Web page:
welcome party

Ideological foes express cautious optimism about NYC’s incoming schools chief, Alberto Carvalho

PHOTO: U.S. Department of Agriculture/Debbie Smoot

Update: Carvalho turned down the job in dramatic fashion on Thursday. More here

Groups on opposite sides of the ideological spectrum reacted with cautious optimism Wednesday to news that Alberto Carvalho will be New York City’s next schools chief.

Top teachers union officials and charter-school advocates — two camps that often clash — said they look forward to working with Carvalho, the longtime superintendent of the Miami-Dade County school system, who city officials said will succeed Chancellor Carmen Fariña. Their positive reactions may partly reflect Carvalho’s reputation as a middle-of-the-road schools chief.

A number of his policies seem to fit Mayor Bill de Blasio’s union-friendly agenda, including an attempt to turn around struggling schools by offering academic and discipline support and creating more Advanced Placement classes. But he is also known for expanding the number of magnet schools, an endorsement of school choice that charter advocates may find encouraging.

The full statements are below, in the order they arrived. We’ll update this post as more come in.

StudentsFirstNY Executive Director Jenny Sedlis

“On behalf of our more than 13,000 parent members, we welcome the new Chancellor and hope that Alberto Carvalho will be the independent leader that public school children desperately need. We extend our best wishes for his success and we look forward to working together to expand school choice and improve teacher effectiveness. After four years and half a billion dollars on a failed school turnaround program, NYC students need a leader who will work with urgency to give them the quality of schools they deserve.”

United Federation of Teachers President Michael Mulgrew

“Chancellor Fariña’s leadership has led to important progress for our students.  We look forward to working with Mr. Carvalho – who has had a collaborative relationship with his district’s teaching staff  — to build on that progress, to further streamline and improve management, and to focus the system on initiatives that help our kids succeed.”

Charter School Center CEO James Merriman

“Alberto Carvalho knows first hand the transformative power of a great education. We look forward to working with him to give every New York City student the future they deserve by growing our successful charter-district partnerships and making it easier for families to find a high quality public school of their choice.

“Over the last four years, charter and district schools have been able to work together more productively to share ideas and improve teaching and learning across schools. We want to thank Chancellor Farina for being a strong partner in that effort and are excited to continue that work with Mr. Carvalho.”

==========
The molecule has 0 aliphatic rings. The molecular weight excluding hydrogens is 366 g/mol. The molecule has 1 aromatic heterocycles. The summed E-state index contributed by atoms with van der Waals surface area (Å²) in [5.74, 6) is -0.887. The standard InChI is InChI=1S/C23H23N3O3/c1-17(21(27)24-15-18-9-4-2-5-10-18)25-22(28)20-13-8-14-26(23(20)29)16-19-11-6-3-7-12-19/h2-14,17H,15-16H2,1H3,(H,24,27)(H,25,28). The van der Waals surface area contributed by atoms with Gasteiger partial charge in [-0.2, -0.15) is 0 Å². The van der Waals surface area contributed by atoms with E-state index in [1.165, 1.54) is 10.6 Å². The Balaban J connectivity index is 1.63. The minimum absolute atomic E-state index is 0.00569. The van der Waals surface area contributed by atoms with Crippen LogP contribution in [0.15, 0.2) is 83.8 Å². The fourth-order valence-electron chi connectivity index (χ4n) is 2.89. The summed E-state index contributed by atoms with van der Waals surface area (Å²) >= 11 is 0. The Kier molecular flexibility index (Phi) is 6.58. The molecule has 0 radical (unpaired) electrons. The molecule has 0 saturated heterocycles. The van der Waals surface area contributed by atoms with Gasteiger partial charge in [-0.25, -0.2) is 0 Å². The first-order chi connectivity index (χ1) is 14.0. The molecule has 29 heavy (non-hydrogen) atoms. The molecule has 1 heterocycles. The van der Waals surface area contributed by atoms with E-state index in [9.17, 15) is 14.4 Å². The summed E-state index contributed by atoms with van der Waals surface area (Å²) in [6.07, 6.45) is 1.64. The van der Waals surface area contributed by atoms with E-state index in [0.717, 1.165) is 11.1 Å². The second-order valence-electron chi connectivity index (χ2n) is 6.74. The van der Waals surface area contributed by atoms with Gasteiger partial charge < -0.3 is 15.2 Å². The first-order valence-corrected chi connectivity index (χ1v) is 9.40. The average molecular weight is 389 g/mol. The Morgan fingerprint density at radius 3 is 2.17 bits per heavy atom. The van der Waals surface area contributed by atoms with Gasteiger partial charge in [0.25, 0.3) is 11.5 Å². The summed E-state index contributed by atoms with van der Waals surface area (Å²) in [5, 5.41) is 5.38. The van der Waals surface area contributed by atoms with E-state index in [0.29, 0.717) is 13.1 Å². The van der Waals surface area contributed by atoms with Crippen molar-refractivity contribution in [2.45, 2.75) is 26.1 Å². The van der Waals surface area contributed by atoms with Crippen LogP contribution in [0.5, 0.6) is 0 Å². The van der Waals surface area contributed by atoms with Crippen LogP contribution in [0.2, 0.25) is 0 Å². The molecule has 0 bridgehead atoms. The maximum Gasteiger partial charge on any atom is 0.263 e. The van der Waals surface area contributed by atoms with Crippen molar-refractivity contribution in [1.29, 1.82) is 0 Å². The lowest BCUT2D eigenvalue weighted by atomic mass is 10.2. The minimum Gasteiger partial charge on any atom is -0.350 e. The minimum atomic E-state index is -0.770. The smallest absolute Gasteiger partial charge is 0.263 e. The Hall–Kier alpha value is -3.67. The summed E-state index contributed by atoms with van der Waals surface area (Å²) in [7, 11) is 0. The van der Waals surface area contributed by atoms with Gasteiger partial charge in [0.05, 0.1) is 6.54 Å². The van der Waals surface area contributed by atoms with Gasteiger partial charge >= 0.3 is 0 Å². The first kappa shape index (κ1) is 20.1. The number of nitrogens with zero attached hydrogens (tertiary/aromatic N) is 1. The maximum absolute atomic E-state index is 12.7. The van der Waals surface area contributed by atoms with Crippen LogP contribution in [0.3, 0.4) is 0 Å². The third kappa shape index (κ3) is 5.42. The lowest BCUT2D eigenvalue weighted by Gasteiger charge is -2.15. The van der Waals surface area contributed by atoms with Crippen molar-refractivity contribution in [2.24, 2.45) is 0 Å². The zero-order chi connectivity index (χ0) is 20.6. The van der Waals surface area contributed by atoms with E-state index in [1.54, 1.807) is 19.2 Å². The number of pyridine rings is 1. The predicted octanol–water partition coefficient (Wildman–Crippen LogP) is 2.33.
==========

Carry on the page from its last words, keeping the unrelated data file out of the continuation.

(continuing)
Success Academy Charter Schools CEO Eva Moskowitz

“Alberto M. Carvalho is a nationally-recognized expert on education transformation whose leadership drove Miami-Dade County Public Schools to unprecedented increases in student achievement and graduation rates. He’s not only the kind of top-tier educator we had hoped New York City could attract, he’s specifically one of the candidates I suggested to the Mayor in December. Congratulations to Mayor de Blasio and all the families in New York City schools on this excellent hire.”

American Federation of Teachers President Randi Weingarten

“An education pipeline has been forged between Miami and New York City over many decades. Joe Fernandez went from Dade to New York. Rudy Crew went from New York to Miami. And now there’s Alberto Carvalho moving from Miami to New York. We’ve worked closely with all of them.

“The difference now is how hostile Tallahassee has become to educators and public education. State lawmakers and Republican governors have layered obstacle upon obstacle in front of public schools and taken punitive measures against educators and kids. H.B. 7069—last year’s bill to allow charters to take money from public schools regardless of school board decision-making—and this year’s bills to arm teachers with weapons, while stripping them of their unions, are but two examples. Again and again, lawmakers have put their thumb on the scale to privatize and defund public schools while disrespecting educators and overtesting students.

“Superintendent Carvalho has fought this assault on public education as a lead litigant against the charter theft bill. Even under this top-down, test-fixated system, he has kept an open door with educators. While we’ve agreed and disagreed on issues, at his core, Carvalho is a passionate educator who understands the importance of teaching and learning—and of educators—and knows how public education is foundational to democracy and opportunity.”

New Arrivals

In a letter to Betsy Devos, Michigan officials highlight the plight of refugee students — and ask for testing waiver.

PHOTO: Warren Consolidated Schools
Students at Warren-Mott High School in the Detroit suburbs. Officials there say that many students are arriving at the school from refugee camps, including 11th graders who had no formal schooling for nine or ten years. Such students would currently be required to take a state English test during their first year in school.

To teachers who work with recently arrived refugee students, the problem is clear: Although their students will eventually learn English, their language skills at first aren’t comparable to those of native speakers.

They’re hoping federal education officials will come to the same conclusion after reading the state’s detail-rich request to delay testing new immigrant children in English.